If the patient is stabilized in the emergency room and hematemesis or bloody nasogastric aspirate has been documented buy 100 mg metoprolol fast delivery, upper endoscopy is the standard of care for diagnosis and for segregating patients into low- and high-risk groups discount 100 mg metoprolol otc. Endoscopic treatment of those with major stigmata of ulcer hemorrhage is recommended generic 100 mg metoprolol otc. Surgical consultation should be obtained and the likelihood for surgical intervention will depend on the etiology of the bleed buy cheap metoprolol online. The ﬁrst step in management of patients who present with rectal bleeding, stable or unstable, is a rigid sigmoidoscopy to exclude rectal lesions as a cause. If the patient is stable but has evidence of ongoing bleeding and the sigmoidoscopy is unrevealing, angiography and radionuclide scanning can be consid- ered, with radionuclide scanning being the preferred ﬁrst test. The major- ity of patients with bleeding diverticula (70–82%) stop bleeding, but 12% to 30% continue to bleed and require intervention. Urgent colonoscopy for the diagnosis and treatment of severe diverticular hemorrhage. To recognize surgical conditions that require further evaluation and eventual operation. Cases Case 1 A 78-year-old man with a history of myocardial infarction and coro- nary artery bypass surgery is brought to the hospital by ambulance because of severe abdominal pain that suddenly began 6 hours ago. The patient is confused and disoriented, but he indicates that the pain is excruciating. The patient’s wife reports that he had an urgent desire to defecate when the pain began, but no further stool or ﬂatus has been noted. She provides a list of current medications that includes digoxin, pindolol (a beta-blocker), a baby aspirin, and a nitrate patch. Wise On examination, he appears gravely ill with cool ashen skin, an irregular pulse of 120, blood pressure of 85/50, and respirations at 28. Case 2 An 18-year-old male college student is awakened with an aching pain in the periumbilical area, anorexia, and nausea. He skips morning classes and chews a few antacid tablets, but, later in the day, the pain becomes worse, more constant, and moves to the right lower quadrant. Unable to eat, he vomits once and notes that the pain is worse when he tries to walk. At the hospital inﬁrmary, he is found to have lower right quadrant tenderness, involuntary guarding, an oral temperature of 100. Case 3 A 59-year-old man is referred to the hospital emergency department by his physician because of lower abdominal pain, fever, and difﬁculty walking. The patient has noted intermittent cramps and changing bowel habits over the past 2 months. Recently, he has become constipated, but he also has had occasional episodes of diarrhea. For the past 18 hours, he has had constant, severe pain and soreness in the left lower quad- rant. Physical exam exhibits a blood pressure of 135/85, pulse of 100, and temperature of 39°C (102°F). There is mild, lower abdominal distention, but no scars or protuberances are noted. Palpation demon- strates involuntary guarding and tenderness in the left lower quadrant. A small amount of brown stool in the examining glove is negative for occult blood. Case 4 A 62-year-old African-American woman comes to the hospital emer- gency department complaining of severe, crampy, midabdominal pain that began approximately 36 hours ago. She simultaneously noted nausea that quickly was followed by multiple episodes of vomiting dark, thick, greenish ﬂuid. The pain and vomiting have persisted, and she feels distended and unable to hold down ﬂuids. She thinks her last bowel movement was 2 days ago and that she has not passed ﬂatus over the past 24 hours. Abdominal Pain 377 about a week ago; her condition improved when she reduced her oral intake to clear ﬂuids. On physical examination, she appears uncomfortable and rocks back and forth intermittently. Her blood pressure is 115/70, pulse is 80, res- pirations are 18, and temperature is 38°C (100. There is a well-healed, lower midline abdominal scar that she explains resulted from a complete hysterectomy per- formed 20 years ago. Her bowel sounds are hyperactive, with intermit- tent high-pitched whines and gurgles. Rectal examination demonstrates no masses or tenderness, and the ampulla contains no stool. An indicator of either functional or organic pathology of the abdominal wall and the intraab- dominal contents, it usually is mild, of short duration, and self-limited. Persistent, chronic, or recurrent pain usually can be evaluated safely by systematic observation and diagnostic studies over time and managed electively. On the other hand, severe abdominal pain that persists for 6 hours or longer must be diagnosed and treated promptly, as it may portend serious, life-threatening complications. The so-called acute abdomen has many causes and often requires timely surgical intervention to ensure the best clinical outcome. In most instances, the acute surgical abdomen is caused by one of three patho- logic processes: (1) inﬂammation that has extended beyond or perfo- rated the wall of the organ of origin; (2) acute vascular insufﬁciency (ischemia) or hemorrhage; (3) acute high-grade obstruction of the ali- mentary tract and ducts draining secretory or excretory organs. The general surgeon has become the specialist of choice for as- sessing patients with potentially serious abdominal problems. Is this a catastrophic event that requires immediate recognition, resuscitation, and emergency surgery to avert almost certain death? Severe, persistent abdominal pain associated with hemorrhagic, hypo- volemic, or septic shock, severe systemic sepsis unresponsive to anti- biotic therapy and ﬂuid replacement, or the “board-like” abdomen of severe generalized peritonitis are typical presentations for these dis- astrous situations. Most of these cases present with signs of localized peritonitis and a mild to moderate systemic inﬂammatory reaction. Because the patient is at risk for or already has serious complications, here, too, a prompt and accurate diagnosis must be made. This is followed by a decision for relatively urgent surgery or initial, intensive medical care. Catastrophic Ruptured abdominal aortic aneurysm Intestinal infarction Free perforation Gastroduodenal ulcer Colonic diverticulitis or carcinoma Advanced suppurative ascending cholangitis Necrotizing infected pancreatitis Urgent Acute appendicitis Cholecystitis Diverticulitis Bowel obstruction Incarcerated hernia Complete small- or large-bowel obstruction Elective Biliary colic Partially obstructing colon carcinoma Crohn’s disease Nonsurgical Irritable bowel Gastroenteritis Simple pancreatitis Hepatitis Pelvic inﬂammatory disease Urinary tract infection/pyelonephritis Herpes zoster Diabetic ketoacidosis Myocardial infarction 3. Is this a transient or recurrent pain caused by a lesion that ulti- mately requires surgical removal, but that allows an orderly diag- nostic workup to be completed safely and an elective date to be set for the procedure? Is this a nonsurgical disorder such as irritable bowel syndrome or a self-limiting and medically treatable organic condition such as viral gastroenteritis or bacterial gastroenteritis? These are the causes of abdominal pain in the majority of patients; these patients are not considered for surgical therapy. The diagnosis of abdominal pain begins with the acquisition of sub- jective and objective data. As the clinical history is obtained and the physical examination is performed, it is important to determine if the patient’s pain is visceral or somatic in nature. Abdominal Pain 379 the abdomen is detected and transmitted to the central nervous system via two separate pathways. Visceral receptors are conﬁned to the abdominal organs and their supporting mesenteric structures. These receptors are stimulated by stretching, tension, or ischemia, and their signals are transmitted via the slow C afferent ﬁbers of the regional autonomic nerves. These include vagal and pelvic parasympathetic nerves and the Somatic Pain Visceral Pain Intercostal Splanchnic autonomic and and phrenic afferent vagal afferent somatic nerves somatic nerves Vascular disruption Ulceration Perforation Hemorrhage Aneurysm Necrosis Trauma Trauma Hollow viscus Intravisceral Necrosis Neoplasm Fluid collection Intraperitoneal Ulceration Compression by: Vascular occlusion Adhesive band Ischemia Obstruction Embolus Congenital bands Thrombosis Necrosis Hollow viscus Hernia mass Trauma Congestion or duct Narrowing by: Torsion Edema Circulatory failure Infiltration Portal hypertension Hematoma Inflammation Fibrotic stricture Neoplasm Visceral or peritoneal Volvulus Intussusception Intraluminal obstruction by: Infection Stone Immune reaction Foreign body Trauma Neoplasm Noxious fluids Congenital web or Biologic Ogenesis Extrinsic A variety of etiologic factors cause the five pathogenetic processes that produce the disorders that result in abdominal pain. Over time, the primary pathology may progress to induce other pathogenic processes. Physiologic responses and pathologic mediators stimulate visceral pain receptors evocative of visceral pain. When mediators extend beyond the organ of origin to pain receptors adjacent to the parietal peritoneum, somatic pain signals are sent to the brain, producing the reflexes and sensations characteristic of peritoneal irritation. Within the abdomen, the sympa- thetic nerves follow the embryonic arterial circulation: the celiac access to the foregut, the superior mesenteric artery to the mid-gut, and the inferior mesenteric artery to the hindgut. Accordingly, pain arising from the foregut structures—stomach, duodenum, liver, biliary tract, pancreas, and spleen—is perceived in the midepigastrium; pain arising from the mid-gut structures—the small intestine distal to the ligament of Treitz to the distal transverse colon, which includes the appendix—is perceived in the periumbilical region; and pain arising from the hindgut—the left colon and rectum—is perceived in the suprapubic area.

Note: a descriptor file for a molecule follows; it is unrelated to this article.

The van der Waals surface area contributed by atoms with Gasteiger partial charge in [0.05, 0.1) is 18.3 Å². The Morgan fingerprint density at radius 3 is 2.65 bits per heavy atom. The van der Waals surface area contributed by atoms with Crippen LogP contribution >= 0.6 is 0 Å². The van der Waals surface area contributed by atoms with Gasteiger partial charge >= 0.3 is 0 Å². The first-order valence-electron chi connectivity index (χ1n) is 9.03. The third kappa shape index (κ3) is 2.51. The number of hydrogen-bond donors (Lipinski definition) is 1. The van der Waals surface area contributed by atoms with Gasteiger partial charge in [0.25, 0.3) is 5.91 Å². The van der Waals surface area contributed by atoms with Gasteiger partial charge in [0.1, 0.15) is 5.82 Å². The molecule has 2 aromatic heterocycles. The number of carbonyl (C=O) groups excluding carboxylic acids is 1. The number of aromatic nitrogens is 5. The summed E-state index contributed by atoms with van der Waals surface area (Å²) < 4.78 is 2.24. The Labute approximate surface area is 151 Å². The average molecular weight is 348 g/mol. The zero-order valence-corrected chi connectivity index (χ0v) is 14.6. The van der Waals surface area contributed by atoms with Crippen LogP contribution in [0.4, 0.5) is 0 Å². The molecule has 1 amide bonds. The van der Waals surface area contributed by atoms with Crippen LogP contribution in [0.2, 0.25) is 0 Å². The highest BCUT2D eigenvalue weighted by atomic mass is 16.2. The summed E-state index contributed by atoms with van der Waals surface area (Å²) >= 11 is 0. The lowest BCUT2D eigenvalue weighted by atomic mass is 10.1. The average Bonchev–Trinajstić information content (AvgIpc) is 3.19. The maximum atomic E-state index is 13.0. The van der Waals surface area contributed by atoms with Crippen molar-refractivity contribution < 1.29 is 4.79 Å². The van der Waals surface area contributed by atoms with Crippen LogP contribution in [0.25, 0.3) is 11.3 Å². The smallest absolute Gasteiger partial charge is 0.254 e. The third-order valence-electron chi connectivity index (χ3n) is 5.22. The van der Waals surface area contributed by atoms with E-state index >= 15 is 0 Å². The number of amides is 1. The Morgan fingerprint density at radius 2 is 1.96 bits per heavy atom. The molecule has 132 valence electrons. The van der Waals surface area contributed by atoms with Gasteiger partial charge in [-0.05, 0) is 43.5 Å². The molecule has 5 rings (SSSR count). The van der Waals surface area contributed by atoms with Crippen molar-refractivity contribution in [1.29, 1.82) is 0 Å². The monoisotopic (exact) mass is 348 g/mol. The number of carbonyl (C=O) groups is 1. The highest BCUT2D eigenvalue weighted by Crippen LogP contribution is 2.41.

Cation exchange Chemistry/Apply principles of special procedures/ High-performance liquid chromatography/1 184 Chapter 5 | Clinical Chemistry 58 purchase metoprolol visa. Termal conductance from a ﬂame is used to excite the analytes as they elute from the column order metoprolol 50mg. The ﬂame is made by igniting Chemistry/Apply principles of special procedures/ a mixture of hydrogen discount metoprolol 50mg with visa, carrier gas metoprolol 50 mg, and air. Current is Gas chromatography/1 produced when an outer shell electron is ejected 59. A The order of elution is dependent upon the velocity volatiles is usually based upon the: of the analyte. The Kd is the partition Chemistry/Apply principles of special procedures/ coeﬃcient, and is a measure of the relative aﬃnity Biochemical/2 of solutes for the stationary phase. The pK is the the solute migrates divided by the distance the negative logarithm of K, the ionization constant, and solvent migrates is the: is a measure of ionization. More than a High-performance liquid chromatography/1 90% of the drug will be nonionized and will extract in ethyl acetate or another organic solvent. Neutral solution of ethyl acetate Chemistry/Apply principles of special procedures/ Biochemical/2 5. A Internal standards should have the same aﬃnity as injection the analyte for the extraction reagents. To correct for background absorbance peak height (or area) of all samples (standards and C. To compensate for changes in ﬂow rate unknowns) by the peak height (or area) of the D. To correct for coelution of solutes internal standard reduces error caused by variation in extraction recovery and injection volume. What is the conﬁrmatory method for measuring substance has a unique and characteristic spectrum drugs of abuse? Cations can be formed by various Chemistry/Select instruments to perform test/Drugs of methods, the most common of which is electron abuse/2 bombardment (electron ionization). Cations caused by electron loss or proton a nitrogen laser causes transfer of a proton from the attachment matrix (an acid) to the protein. Chemistry/Deﬁne fundamental characteristics/ Instrumentation/1 186 Chapter 5 | Clinical Chemistry 68. Electrospray ionization uses a small-bore tube that forms a 1–4 μ nozzle at the mass Chemistry/Identify basic principle(s)/Mass spectroscopy/1 ﬁlter inlet and which is charged by several kilovolts. In mass spectroscopy, the term base peak typically The sample enters the tube along with inert drying refers to: gas. A natural isotope of the molecular ion reaches the nozzle, it becomes highly charged. Te ﬁrst peak to reach the mass detector size of the droplet is decreased owing to evaporation. Chemistry/Deﬁne fundamental characteristics/ This causes the charge density to become excessive, Instrumentation/1 and the droplets break apart. These particles are drawn into the for errors of amino and organic acid metabolism? Electrospray ionization tandem-mass parent or “molecular” ion, a process called soft spectroscopy ionization. B The base peak is typically the “molecular ion” or Chemistry/Select instruments to perform test/Newborn parent ion, meaning that it is the initial fragment screening/2 made by releasing an electron. The cation thus formed has a charge of +1, and therefore, its m/z ratio is equal to its mass. It is the most abundant and most stable ion, and gives the best sensitivity for quantitative analysis. C While two-dimensional thin-layer chromatography can separate both amino and organic acids, it is not suﬃciently sensitive for newborn screening. Electrospray ionization allows a small alcohol-extracted whole-blood sample to be analyzed by two mass spectrometers without prior separation by liquid or gas chromatography. Disorders of both organic and fatty acid metabolism are identiﬁed by the speciﬁc pattern of acylcarnitine ions produced. Amino acids are detected as amino species that have lost a carboxyl group during ionization, a process called neutral loss. In tandem-mass spectroscopy, the ﬁrst mass ﬁlter Answers to Questions 71–73 performs the same function as: A. Te vacuum system molecular or parent ions of interest by excluding ions outside a speciﬁed size range. Therefore, it eﬀectively Chemistry/Apply principles of special procedures/ separates the analyte(s) of interest from unwanted Instrumentation/1 compounds. Results of an Autotune test are drawn into a second mass ﬁlter where they are showed the appearance of a base peak at 16 with bombarded by argon atoms. Te carrier gas is contaminated The process can be repeated in a third mass ﬁlter C. Why is vacuum necessary in the mass ﬁlter of a acid, amino acid, and organic acid metabolism. It removes electrons from the ion source atmosphere also contains small quantities of two D. It prevents contamination isotopes with molecular weights of 17 and 18 owing to one and two extra neutrons, respectively. What method is used to introduce the sample into Answers to Questions 74–76 a mass spectrometer for analysis of a trace element? This is done by introducing the sample into a very hot plasma (6,000–10,000°K) called a torch. The Chemistry/Apply principles of special procedures/ torch is made by circulating argon through inner and Instrumentation/2 outer quartz tubes. Which component is needed for a thermal cycler coil of wire that receives a radio frequency. Sealed airtight constant-temperature chamber argon is ignited by a spark, it forms the plasma. Temperature-controlled ionization chamber sample is mixed with argon at the other end to create Chemistry/Deﬁne fundamental characteristics/ an aerosol. When it reaches the torch, the solvent is Instrumentation/1 evaporated and the energy from the torch and collisions with argon ions cause ejection of outer- 76. Annealing requires a Instrumentation/1 temperature between 40°C–65°C and allows the primers to bind to the target base sequence. Extension requires a temperature of 72°C and allows the heat-stable polymerase to add complementary bases to the primer in the 5’ to 3’ direction. Rapid heating and cooling is usually achieved using a thermoelectric block that is cooled by forced air ﬂow. They are used to correct the measurements from each well so that the same concentration of ﬂuorescent dye gives the same signal intensity regardless of the well. A line is drawn from the threshold value on the y-axis through the curve, and a perpendicular dropped to the x-axis. A The relative centrifugal force (number times the force of gravity) is proportional to the square of the rotor speed in revolutions per minute and the radius in centimeters of the head (distance from the shaft to A. B Electronic balances do not use substitution weights needed to calculate the relative centrifugal force or knife edges to balance the weight on the pan. Diameter of the centrifuge tube type of balance used, all need to be located on a D. Doors must be Chemistry/Deﬁne fundamental characteristics/ closed to prevent air currents from inﬂuencing the Instrumentation/1 weighing, and the pan and platform must be clean and free of dust and chemical residue. Which of the following situations is likely to cause an error when weighing with an electronic 80. Failure to close the doors of the balance before involves dilution, gravimetric analysis is associated reading the weight with greater certainty. Using the balance without allowing it to warm up for at least 10 minutes Chemistry/Identify sources of error/Balances/3 80. Which of the following represents the Answers to Questions 1–5 Henderson–Hasselbalch equation as applied to blood pH? Most Chemistry/Apply knowledge of fundamental biological laboratories consider less than 7.